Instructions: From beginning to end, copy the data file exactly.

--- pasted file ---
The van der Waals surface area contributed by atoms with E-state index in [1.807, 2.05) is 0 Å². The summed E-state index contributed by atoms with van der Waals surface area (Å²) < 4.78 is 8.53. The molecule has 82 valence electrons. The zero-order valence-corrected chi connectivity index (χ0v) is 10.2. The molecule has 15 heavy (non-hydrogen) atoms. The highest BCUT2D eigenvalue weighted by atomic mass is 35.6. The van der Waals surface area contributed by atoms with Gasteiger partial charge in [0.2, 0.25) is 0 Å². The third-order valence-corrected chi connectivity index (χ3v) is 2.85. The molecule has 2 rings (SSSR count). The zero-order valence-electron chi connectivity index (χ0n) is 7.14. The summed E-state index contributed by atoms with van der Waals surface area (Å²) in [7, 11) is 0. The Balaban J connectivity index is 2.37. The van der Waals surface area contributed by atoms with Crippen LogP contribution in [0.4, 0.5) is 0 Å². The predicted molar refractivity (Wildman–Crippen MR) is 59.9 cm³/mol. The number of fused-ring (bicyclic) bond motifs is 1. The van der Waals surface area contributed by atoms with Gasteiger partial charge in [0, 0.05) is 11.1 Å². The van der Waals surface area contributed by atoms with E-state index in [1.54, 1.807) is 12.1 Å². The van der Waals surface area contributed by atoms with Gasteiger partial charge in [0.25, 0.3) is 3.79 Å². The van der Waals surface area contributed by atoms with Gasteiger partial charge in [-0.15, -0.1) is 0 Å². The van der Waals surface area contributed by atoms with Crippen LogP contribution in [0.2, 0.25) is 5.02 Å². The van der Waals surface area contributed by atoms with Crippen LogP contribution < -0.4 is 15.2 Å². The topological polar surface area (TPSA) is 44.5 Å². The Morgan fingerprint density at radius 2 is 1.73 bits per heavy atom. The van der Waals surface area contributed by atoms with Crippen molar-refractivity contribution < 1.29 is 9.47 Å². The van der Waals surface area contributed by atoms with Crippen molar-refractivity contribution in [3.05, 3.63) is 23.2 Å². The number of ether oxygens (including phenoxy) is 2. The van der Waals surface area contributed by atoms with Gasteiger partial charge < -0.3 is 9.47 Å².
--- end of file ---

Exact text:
The van der Waals surface area contributed by atoms with E-state index in [1.807, 2.05) is 0 Å². The summed E-state index contributed by atoms with van der Waals surface area (Å²) < 4.78 is 8.53. The molecule has 82 valence electrons. The zero-order valence-corrected chi connectivity index (χ0v) is 10.2. The molecule has 15 heavy (non-hydrogen) atoms. The highest BCUT2D eigenvalue weighted by atomic mass is 35.6. The van der Waals surface area contributed by atoms with Gasteiger partial charge in [0.2, 0.25) is 0 Å². The third-order valence-corrected chi connectivity index (χ3v) is 2.85. The molecule has 2 rings (SSSR count). The zero-order valence-electron chi connectivity index (χ0n) is 7.14. The summed E-state index contributed by atoms with van der Waals surface area (Å²) in [7, 11) is 0. The Balaban J connectivity index is 2.37. The van der Waals surface area contributed by atoms with Crippen LogP contribution in [0.4, 0.5) is 0 Å². The predicted molar refractivity (Wildman–Crippen MR) is 59.9 cm³/mol. The number of fused-ring (bicyclic) bond motifs is 1. The van der Waals surface area contributed by atoms with Gasteiger partial charge in [0, 0.05) is 11.1 Å². The van der Waals surface area contributed by atoms with E-state index in [1.54, 1.807) is 12.1 Å². The van der Waals surface area contributed by atoms with Gasteiger partial charge in [0.25, 0.3) is 3.79 Å². The van der Waals surface area contributed by atoms with Gasteiger partial charge in [-0.15, -0.1) is 0 Å². The van der Waals surface area contributed by atoms with Crippen LogP contribution in [0.2, 0.25) is 5.02 Å². The van der Waals surface area contributed by atoms with Crippen LogP contribution < -0.4 is 15.2 Å². The topological polar surface area (TPSA) is 44.5 Å². The Morgan fingerprint density at radius 2 is 1.73 bits per heavy atom. The van der Waals surface area contributed by atoms with Crippen molar-refractivity contribution < 1.29 is 9.47 Å². The van der Waals surface area contributed by atoms with Crippen molar-refractivity contribution in [3.05, 3.63) is 23.2 Å². The number of ether oxygens (including phenoxy) is 2. The van der Waals surface area contributed by atoms with Gasteiger partial charge < -0.3 is 9.47 Å².